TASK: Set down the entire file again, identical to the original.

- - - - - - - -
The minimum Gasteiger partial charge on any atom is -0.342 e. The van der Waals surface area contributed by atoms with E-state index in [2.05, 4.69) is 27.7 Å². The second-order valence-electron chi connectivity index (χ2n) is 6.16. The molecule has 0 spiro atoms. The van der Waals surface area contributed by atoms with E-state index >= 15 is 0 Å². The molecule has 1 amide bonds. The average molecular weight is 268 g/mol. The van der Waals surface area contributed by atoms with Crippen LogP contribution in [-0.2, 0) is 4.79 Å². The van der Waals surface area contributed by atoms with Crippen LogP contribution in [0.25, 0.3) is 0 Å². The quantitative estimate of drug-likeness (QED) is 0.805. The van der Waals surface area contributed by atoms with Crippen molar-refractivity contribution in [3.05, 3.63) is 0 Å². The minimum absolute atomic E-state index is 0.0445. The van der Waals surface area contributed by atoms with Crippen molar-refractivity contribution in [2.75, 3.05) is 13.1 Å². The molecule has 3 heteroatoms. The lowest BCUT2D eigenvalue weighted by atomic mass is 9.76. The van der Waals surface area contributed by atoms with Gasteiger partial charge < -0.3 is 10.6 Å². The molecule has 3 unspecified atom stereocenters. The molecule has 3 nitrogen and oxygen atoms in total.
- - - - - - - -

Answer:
The minimum Gasteiger partial charge on any atom is -0.342 e. The van der Waals surface area contributed by atoms with E-state index in [2.05, 4.69) is 27.7 Å². The second-order valence-electron chi connectivity index (χ2n) is 6.16. The molecule has 0 spiro atoms. The van der Waals surface area contributed by atoms with E-state index >= 15 is 0 Å². The molecule has 1 amide bonds. The average molecular weight is 268 g/mol. The van der Waals surface area contributed by atoms with Crippen LogP contribution in [-0.2, 0) is 4.79 Å². The van der Waals surface area contributed by atoms with Crippen LogP contribution in [0.25, 0.3) is 0 Å². The quantitative estimate of drug-likeness (QED) is 0.805. The van der Waals surface area contributed by atoms with Crippen molar-refractivity contribution in [3.05, 3.63) is 0 Å². The minimum absolute atomic E-state index is 0.0445. The van der Waals surface area contributed by atoms with Crippen molar-refractivity contribution in [2.75, 3.05) is 13.1 Å². The molecule has 3 heteroatoms. The lowest BCUT2D eigenvalue weighted by atomic mass is 9.76. The van der Waals surface area contributed by atoms with Gasteiger partial charge < -0.3 is 10.6 Å². The molecule has 3 unspecified atom stereocenters. The molecule has 3 nitrogen and oxygen atoms in total.